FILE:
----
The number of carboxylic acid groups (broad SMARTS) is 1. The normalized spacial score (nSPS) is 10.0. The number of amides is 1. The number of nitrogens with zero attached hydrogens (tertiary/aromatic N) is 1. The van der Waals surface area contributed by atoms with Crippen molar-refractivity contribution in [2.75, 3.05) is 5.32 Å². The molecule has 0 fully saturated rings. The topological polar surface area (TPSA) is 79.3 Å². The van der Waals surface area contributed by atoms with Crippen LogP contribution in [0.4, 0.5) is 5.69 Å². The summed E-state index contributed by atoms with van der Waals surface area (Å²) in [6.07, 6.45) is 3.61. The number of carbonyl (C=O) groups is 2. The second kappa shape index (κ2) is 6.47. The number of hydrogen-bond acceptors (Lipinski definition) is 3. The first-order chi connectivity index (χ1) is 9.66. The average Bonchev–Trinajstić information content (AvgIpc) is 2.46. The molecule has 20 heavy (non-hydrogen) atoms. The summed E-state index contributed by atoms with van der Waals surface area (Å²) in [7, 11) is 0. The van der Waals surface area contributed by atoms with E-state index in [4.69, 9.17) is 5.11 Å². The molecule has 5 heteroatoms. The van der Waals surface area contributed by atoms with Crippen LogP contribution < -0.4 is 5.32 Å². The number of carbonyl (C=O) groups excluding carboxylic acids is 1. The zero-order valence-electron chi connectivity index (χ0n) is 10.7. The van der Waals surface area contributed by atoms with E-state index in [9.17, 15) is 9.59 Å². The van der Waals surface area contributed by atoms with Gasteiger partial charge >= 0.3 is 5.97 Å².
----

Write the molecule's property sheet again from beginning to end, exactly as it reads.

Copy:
The number of carboxylic acid groups (broad SMARTS) is 1. The normalized spacial score (nSPS) is 10.0. The number of amides is 1. The number of nitrogens with zero attached hydrogens (tertiary/aromatic N) is 1. The van der Waals surface area contributed by atoms with Crippen molar-refractivity contribution in [2.75, 3.05) is 5.32 Å². The molecule has 0 fully saturated rings. The topological polar surface area (TPSA) is 79.3 Å². The van der Waals surface area contributed by atoms with Crippen LogP contribution in [0.4, 0.5) is 5.69 Å². The summed E-state index contributed by atoms with van der Waals surface area (Å²) in [6.07, 6.45) is 3.61. The number of carbonyl (C=O) groups is 2. The second kappa shape index (κ2) is 6.47. The number of hydrogen-bond acceptors (Lipinski definition) is 3. The first-order chi connectivity index (χ1) is 9.66. The average Bonchev–Trinajstić information content (AvgIpc) is 2.46. The molecule has 20 heavy (non-hydrogen) atoms. The summed E-state index contributed by atoms with van der Waals surface area (Å²) in [7, 11) is 0. The van der Waals surface area contributed by atoms with E-state index in [4.69, 9.17) is 5.11 Å². The molecule has 5 heteroatoms. The van der Waals surface area contributed by atoms with Crippen LogP contribution < -0.4 is 5.32 Å². The number of carbonyl (C=O) groups excluding carboxylic acids is 1. The zero-order valence-electron chi connectivity index (χ0n) is 10.7. The van der Waals surface area contributed by atoms with E-state index in [9.17, 15) is 9.59 Å². The van der Waals surface area contributed by atoms with Gasteiger partial charge >= 0.3 is 5.97 Å².